Distinguished Visiting Lecture
In this lecture, Brigham-Grette discusses how data are now being used to assess the climate evolution of the Arctic since a time when the arctic borderlands were forested and the Greenland Ice sheet did not exist in its present form. The results provide a clearer picture of natural climate variability over the past few million years.
Brigham-Grette's research interests focus on the stratigraphy, sedimentology, and chronology of geologic systems that record the climate evolution and sea level history of the Arctic since the mid-Pliocene. Most of her research program is aimed at documenting the global context of paleoenvironmental change across the Bering Land Bridge, stretching across the western Arctic from Alaska and the Yukon into NE Russia including the adjacent marginal seas. She is the US Chief Scientist of the El'gygytgyn Lake Scientific Drilling project, a $10M multinational field program leading to the first unprecedented recovery in 2009 of a 3.6-million-year record of paleoclimate from the terrestrial Arctic.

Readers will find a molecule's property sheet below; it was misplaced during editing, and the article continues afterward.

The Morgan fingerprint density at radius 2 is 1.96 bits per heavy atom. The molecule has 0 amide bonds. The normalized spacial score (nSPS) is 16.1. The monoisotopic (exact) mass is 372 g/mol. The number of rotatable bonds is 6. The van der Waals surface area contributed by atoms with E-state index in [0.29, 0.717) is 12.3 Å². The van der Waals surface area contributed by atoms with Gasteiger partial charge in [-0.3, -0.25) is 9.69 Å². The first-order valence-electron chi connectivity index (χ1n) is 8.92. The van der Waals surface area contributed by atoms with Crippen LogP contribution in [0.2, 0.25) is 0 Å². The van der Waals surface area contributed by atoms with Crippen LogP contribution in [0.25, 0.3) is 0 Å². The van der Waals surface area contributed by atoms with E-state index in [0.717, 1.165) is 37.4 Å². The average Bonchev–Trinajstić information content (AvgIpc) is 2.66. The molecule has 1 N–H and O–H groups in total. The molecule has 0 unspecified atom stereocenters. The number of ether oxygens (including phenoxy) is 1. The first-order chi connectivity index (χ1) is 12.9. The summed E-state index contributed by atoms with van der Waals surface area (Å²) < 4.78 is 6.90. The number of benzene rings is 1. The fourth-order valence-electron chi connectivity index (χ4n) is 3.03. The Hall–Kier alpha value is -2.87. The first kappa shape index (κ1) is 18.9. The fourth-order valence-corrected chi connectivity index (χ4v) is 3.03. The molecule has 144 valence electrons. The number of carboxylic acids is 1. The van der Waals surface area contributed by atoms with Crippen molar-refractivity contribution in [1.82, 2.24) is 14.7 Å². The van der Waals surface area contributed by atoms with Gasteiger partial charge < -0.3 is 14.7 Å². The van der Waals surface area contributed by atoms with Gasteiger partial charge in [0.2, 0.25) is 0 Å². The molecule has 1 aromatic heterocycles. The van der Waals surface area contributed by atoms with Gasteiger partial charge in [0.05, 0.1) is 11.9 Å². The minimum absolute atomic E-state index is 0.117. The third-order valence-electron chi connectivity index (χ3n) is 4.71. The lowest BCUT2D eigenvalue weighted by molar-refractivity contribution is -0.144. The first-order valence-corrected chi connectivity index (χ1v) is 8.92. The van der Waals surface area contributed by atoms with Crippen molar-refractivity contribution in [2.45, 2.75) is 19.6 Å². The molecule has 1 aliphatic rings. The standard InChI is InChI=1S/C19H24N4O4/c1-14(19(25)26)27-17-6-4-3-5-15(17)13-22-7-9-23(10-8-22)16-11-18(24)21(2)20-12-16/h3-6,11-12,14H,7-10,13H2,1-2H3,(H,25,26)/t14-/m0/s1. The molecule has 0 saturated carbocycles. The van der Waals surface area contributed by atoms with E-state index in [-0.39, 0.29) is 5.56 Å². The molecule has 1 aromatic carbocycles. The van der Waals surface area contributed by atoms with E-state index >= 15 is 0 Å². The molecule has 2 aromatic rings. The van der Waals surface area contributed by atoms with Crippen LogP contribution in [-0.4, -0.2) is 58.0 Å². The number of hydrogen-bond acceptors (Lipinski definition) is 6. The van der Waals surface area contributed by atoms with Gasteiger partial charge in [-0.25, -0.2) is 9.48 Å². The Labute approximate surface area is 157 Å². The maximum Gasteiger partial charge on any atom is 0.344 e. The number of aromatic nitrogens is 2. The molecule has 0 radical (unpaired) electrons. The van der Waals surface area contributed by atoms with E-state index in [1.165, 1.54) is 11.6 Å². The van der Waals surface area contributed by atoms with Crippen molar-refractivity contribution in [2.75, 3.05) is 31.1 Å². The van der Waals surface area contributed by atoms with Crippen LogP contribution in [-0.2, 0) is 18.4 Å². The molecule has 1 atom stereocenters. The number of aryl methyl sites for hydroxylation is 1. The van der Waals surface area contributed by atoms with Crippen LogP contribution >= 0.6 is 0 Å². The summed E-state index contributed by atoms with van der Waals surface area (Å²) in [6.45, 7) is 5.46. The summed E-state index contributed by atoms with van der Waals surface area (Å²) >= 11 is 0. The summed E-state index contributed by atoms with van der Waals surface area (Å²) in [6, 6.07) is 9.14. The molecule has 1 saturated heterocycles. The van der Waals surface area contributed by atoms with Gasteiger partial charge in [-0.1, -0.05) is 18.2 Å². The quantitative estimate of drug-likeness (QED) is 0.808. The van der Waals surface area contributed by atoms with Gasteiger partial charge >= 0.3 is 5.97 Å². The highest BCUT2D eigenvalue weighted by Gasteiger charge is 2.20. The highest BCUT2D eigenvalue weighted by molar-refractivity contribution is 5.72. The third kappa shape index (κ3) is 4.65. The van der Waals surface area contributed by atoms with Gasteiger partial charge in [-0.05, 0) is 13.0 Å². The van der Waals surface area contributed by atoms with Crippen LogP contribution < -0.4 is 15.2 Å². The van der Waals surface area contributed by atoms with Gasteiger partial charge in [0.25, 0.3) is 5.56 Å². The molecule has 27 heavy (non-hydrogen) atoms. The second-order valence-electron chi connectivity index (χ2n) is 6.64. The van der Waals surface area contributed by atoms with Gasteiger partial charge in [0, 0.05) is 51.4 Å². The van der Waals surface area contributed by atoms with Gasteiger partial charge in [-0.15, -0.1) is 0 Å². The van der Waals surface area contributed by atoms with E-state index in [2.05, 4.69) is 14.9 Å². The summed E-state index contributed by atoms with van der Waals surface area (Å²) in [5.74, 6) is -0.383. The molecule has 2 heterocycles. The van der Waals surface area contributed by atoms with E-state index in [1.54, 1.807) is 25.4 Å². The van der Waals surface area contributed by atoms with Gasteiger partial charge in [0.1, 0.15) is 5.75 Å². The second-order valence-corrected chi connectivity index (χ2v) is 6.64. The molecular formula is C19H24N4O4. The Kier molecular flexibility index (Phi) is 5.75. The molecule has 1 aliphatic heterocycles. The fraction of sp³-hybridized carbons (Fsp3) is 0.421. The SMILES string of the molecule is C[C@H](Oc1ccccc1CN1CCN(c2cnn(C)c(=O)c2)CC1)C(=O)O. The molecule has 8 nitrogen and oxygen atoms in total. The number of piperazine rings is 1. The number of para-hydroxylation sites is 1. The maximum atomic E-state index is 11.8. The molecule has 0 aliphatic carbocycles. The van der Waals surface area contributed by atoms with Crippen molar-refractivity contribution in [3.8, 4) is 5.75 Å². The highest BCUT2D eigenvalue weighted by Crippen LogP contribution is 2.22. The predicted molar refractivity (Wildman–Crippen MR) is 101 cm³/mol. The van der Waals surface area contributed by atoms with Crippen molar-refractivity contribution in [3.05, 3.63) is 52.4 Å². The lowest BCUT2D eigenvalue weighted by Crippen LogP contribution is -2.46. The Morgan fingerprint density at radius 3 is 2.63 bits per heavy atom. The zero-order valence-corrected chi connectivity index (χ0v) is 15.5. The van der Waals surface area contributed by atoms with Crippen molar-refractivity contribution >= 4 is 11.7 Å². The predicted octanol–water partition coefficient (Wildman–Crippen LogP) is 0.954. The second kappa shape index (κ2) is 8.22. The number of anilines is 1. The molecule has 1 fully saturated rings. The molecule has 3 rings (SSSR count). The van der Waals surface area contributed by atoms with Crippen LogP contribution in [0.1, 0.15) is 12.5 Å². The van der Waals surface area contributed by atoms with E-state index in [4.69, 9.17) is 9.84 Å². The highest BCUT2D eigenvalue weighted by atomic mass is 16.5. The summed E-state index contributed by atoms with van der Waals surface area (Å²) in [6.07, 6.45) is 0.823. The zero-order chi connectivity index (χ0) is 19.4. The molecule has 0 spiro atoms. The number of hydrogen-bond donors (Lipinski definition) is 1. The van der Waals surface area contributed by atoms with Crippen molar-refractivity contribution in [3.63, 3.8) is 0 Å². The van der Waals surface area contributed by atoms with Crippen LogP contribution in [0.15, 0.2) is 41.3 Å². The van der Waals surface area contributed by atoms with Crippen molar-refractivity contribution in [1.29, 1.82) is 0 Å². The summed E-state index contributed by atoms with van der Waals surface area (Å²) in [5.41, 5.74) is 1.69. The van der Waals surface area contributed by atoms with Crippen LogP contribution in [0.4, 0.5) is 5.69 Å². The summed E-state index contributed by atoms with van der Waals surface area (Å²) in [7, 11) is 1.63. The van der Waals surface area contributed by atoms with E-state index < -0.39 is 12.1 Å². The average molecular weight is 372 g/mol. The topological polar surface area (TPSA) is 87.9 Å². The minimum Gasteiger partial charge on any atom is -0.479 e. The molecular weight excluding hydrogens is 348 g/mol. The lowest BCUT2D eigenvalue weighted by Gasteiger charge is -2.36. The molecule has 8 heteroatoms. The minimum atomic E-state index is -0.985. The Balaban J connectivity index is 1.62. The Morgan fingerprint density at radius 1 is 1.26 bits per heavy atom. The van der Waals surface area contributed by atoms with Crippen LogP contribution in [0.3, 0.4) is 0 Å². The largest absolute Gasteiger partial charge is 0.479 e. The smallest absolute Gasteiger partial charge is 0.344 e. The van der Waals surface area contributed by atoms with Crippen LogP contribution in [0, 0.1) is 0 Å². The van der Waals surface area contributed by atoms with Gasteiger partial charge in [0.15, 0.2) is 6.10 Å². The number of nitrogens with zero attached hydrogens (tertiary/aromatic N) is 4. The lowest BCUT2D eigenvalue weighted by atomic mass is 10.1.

Sponsored by the College of Earth, Ocean, and Atmospheric Sciences
See more Feature Stories